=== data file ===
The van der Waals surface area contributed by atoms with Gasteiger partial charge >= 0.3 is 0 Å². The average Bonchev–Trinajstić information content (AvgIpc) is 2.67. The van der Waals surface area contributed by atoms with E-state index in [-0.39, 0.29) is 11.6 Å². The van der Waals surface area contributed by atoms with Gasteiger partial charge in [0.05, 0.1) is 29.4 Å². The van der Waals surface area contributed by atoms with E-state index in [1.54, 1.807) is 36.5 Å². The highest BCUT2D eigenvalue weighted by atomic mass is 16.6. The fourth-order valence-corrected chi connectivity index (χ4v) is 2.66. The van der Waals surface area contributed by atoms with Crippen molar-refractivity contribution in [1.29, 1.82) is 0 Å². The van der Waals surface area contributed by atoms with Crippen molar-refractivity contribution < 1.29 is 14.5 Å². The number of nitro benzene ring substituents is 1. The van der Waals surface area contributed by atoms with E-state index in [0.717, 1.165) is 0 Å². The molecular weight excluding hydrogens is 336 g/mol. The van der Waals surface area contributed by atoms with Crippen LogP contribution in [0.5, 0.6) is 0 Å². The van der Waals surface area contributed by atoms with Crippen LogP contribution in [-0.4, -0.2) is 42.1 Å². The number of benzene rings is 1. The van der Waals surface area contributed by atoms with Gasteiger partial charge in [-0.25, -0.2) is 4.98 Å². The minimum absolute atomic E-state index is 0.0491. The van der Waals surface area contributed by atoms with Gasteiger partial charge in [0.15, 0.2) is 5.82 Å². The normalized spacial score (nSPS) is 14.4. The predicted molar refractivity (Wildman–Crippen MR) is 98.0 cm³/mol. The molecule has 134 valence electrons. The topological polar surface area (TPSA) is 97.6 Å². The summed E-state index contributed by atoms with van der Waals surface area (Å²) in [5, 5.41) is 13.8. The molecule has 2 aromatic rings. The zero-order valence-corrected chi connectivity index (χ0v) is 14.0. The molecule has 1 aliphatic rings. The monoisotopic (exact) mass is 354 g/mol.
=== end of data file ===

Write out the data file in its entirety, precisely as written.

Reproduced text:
The van der Waals surface area contributed by atoms with Gasteiger partial charge >= 0.3 is 0 Å². The average Bonchev–Trinajstić information content (AvgIpc) is 2.67. The van der Waals surface area contributed by atoms with E-state index in [-0.39, 0.29) is 11.6 Å². The van der Waals surface area contributed by atoms with Gasteiger partial charge in [0.05, 0.1) is 29.4 Å². The van der Waals surface area contributed by atoms with E-state index in [1.54, 1.807) is 36.5 Å². The highest BCUT2D eigenvalue weighted by atomic mass is 16.6. The fourth-order valence-corrected chi connectivity index (χ4v) is 2.66. The van der Waals surface area contributed by atoms with Crippen molar-refractivity contribution in [1.29, 1.82) is 0 Å². The van der Waals surface area contributed by atoms with Crippen molar-refractivity contribution < 1.29 is 14.5 Å². The number of nitro benzene ring substituents is 1. The van der Waals surface area contributed by atoms with E-state index in [0.717, 1.165) is 0 Å². The molecular weight excluding hydrogens is 336 g/mol. The van der Waals surface area contributed by atoms with Crippen LogP contribution in [0.5, 0.6) is 0 Å². The van der Waals surface area contributed by atoms with Crippen LogP contribution in [-0.4, -0.2) is 42.1 Å². The number of benzene rings is 1. The van der Waals surface area contributed by atoms with Gasteiger partial charge in [-0.25, -0.2) is 4.98 Å². The minimum absolute atomic E-state index is 0.0491. The van der Waals surface area contributed by atoms with Gasteiger partial charge in [0.15, 0.2) is 5.82 Å². The normalized spacial score (nSPS) is 14.4. The predicted molar refractivity (Wildman–Crippen MR) is 98.0 cm³/mol. The molecule has 134 valence electrons. The topological polar surface area (TPSA) is 97.6 Å². The summed E-state index contributed by atoms with van der Waals surface area (Å²) in [5, 5.41) is 13.8. The molecule has 2 aromatic rings. The zero-order valence-corrected chi connectivity index (χ0v) is 14.0. The molecule has 1 aliphatic rings. The monoisotopic (exact) mass is 354 g/mol.